Tonix Pharma In-Licenses Drug to Treat Cocaine Intoxication

New drug

New York City-based Tonix Pharmaceuticals announced it has in-licensed a Phase II drug, TNX-1300, from Columbia University. The drug, developed by Columbia University, the University of Kentucky and the University of Michigan, was developed for the treatment of cocaine intoxication.

There are no specific drugs approved for cocaine intoxication. TNX-1300 is a recombinant enzyme that degrades and metabolizes cocaine in cocaine abusers. It was produced via rDNA technology in a non-disease-producing strain of E. coli bacteria.

Cocaine Esterase (CocE) was found in the Rhodococcus bacteria and uses cocaine as its sole source of carbon and nitrogen and can grow in soil surrounding coca plants. The researchers identified the gene for CocE and the protein was extensively characterized.

CocE breaks down cocaine into ecgonine methyl ester and benzoic acid. The natural type of CocE is unstable at body temperature, so the researchers introduced mutations into the CocE gene, which resulted in the T172R/G173Q double-mutant CocE, which remains active at body temperature for about six hours.

In a Phase II clinical trial, the drug at 100 mg or 200 mg intravenous doses was well-tolerated and affected the cocaine symptoms after a 50 mg intravenous cocaine challenge.

“TNX-1300 is an excellent strategic fit within our focus on breakthrough psychiatry and non-opiate centrally-acting analgesic treatments and expands our pipeline into addiction treatment with a disruptive therapeutic technology in mid-stage clinical development,” stated Seth Lederman, Tonix’s president and chief executive officer. “TNX-1300 also represents our first in-licensed product, as we have historically developed products and technologies internally through our own discovery and R&D efforts. This transformative product meets our standards for innovation, value and impact.”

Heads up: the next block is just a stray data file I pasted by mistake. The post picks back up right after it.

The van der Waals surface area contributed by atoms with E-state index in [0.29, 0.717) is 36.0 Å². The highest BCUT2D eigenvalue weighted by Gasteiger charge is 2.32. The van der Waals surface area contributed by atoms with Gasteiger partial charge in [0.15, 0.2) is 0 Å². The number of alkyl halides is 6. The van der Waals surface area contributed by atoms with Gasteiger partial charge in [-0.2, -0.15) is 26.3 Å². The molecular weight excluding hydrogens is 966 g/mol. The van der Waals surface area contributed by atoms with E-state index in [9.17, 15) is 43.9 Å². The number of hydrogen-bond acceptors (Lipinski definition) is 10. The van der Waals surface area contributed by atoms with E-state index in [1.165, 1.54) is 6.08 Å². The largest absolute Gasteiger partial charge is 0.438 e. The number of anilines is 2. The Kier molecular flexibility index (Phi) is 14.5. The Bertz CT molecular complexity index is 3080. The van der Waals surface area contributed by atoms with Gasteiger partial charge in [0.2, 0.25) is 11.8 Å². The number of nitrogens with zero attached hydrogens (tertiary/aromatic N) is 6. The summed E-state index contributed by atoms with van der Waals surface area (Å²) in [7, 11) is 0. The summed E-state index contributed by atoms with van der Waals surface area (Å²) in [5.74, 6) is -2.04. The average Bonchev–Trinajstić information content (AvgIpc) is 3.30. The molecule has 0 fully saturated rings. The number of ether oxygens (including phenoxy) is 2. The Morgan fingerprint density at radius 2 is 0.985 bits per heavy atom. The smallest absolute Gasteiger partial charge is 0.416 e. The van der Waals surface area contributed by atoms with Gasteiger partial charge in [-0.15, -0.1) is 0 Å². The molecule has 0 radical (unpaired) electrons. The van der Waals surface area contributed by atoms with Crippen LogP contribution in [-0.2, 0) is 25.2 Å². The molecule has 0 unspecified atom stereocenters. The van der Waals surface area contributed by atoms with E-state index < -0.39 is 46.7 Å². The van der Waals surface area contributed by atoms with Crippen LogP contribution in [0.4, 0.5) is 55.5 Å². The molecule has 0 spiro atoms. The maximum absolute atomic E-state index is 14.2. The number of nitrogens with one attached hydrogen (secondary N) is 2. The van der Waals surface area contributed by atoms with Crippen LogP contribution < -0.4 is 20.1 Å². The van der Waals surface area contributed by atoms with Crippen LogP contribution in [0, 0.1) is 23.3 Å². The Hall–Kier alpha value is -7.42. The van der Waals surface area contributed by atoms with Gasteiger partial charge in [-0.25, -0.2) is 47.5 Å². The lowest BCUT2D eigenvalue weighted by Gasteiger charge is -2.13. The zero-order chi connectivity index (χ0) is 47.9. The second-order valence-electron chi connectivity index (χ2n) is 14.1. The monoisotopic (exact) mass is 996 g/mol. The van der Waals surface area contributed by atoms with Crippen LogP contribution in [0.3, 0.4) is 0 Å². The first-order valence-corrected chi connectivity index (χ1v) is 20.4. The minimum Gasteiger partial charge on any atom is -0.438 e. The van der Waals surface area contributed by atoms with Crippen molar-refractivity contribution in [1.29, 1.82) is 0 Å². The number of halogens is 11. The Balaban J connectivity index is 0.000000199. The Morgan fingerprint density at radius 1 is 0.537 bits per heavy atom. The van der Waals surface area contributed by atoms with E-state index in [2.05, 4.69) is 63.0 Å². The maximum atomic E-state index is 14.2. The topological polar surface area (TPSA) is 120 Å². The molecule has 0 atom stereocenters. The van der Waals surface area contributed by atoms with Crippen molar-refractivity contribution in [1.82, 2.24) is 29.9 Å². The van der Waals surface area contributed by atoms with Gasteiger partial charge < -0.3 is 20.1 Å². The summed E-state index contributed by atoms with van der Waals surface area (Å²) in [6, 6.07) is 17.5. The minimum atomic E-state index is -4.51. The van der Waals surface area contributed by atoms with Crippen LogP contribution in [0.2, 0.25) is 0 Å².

In April, Tonix announced that the U.S. Food and Drug Administration (FDA), which had rescinded Breakthrough Therapy designation for Tonmya (cyclobenzaprine HCL) for posttraumatic stress disorder (PTSD), had reversed the decision and granted the company a meeting in June to present more supporting data. The FDA’s original position was that “emerging data” on Tonmya for the HONOR clinical trial didn’t appear to support continuing the designation. At the June meeting, Tonix plans to present additional data and analysis related to HONOR and the AtEase study, which it believes will support continued Breakthrough Therapy designation.

The AtEase Phase II trial in military-related PTSD showed a substantial improvement over existing therapies. The Phase III RECOVERY trial in civilian and military-related PTSD began enrolling in March and Tonix expects topline data in the first half of 2020.

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A day later, on April 22, Tonix announced it had received a notice of terminate, effective April 29, that the U.S. Army Medical Materiel Development Activity (USAMMDA) was exercising its contractual right to terminate the Collaborative Research and Development Agreement (CRADA) related to Tonmya for PTSD. The termination didn’t have any effect on Tonix’s finances or the RECOVERY trial.

The primary objective of the CRADA was for the USAMMDA to help Tonix in recruiting active duty military personnel for treatment into Phase II AtEase and Phase III HONOR of military-related PTSD. But, no patients were recruited from military treatment facilities (MTFs) into either study.

As the company and USAMMDA notes, the RECOVERY trial is only recruiting patients whose PTSD came about from trauma inflicted less than nine years before screenings. The largest deployment of U.S. troops into war zones in Iraq and Afghanistan took place more than nine years ago, so the number of potential trial participants was lower than in previous clinical trials.

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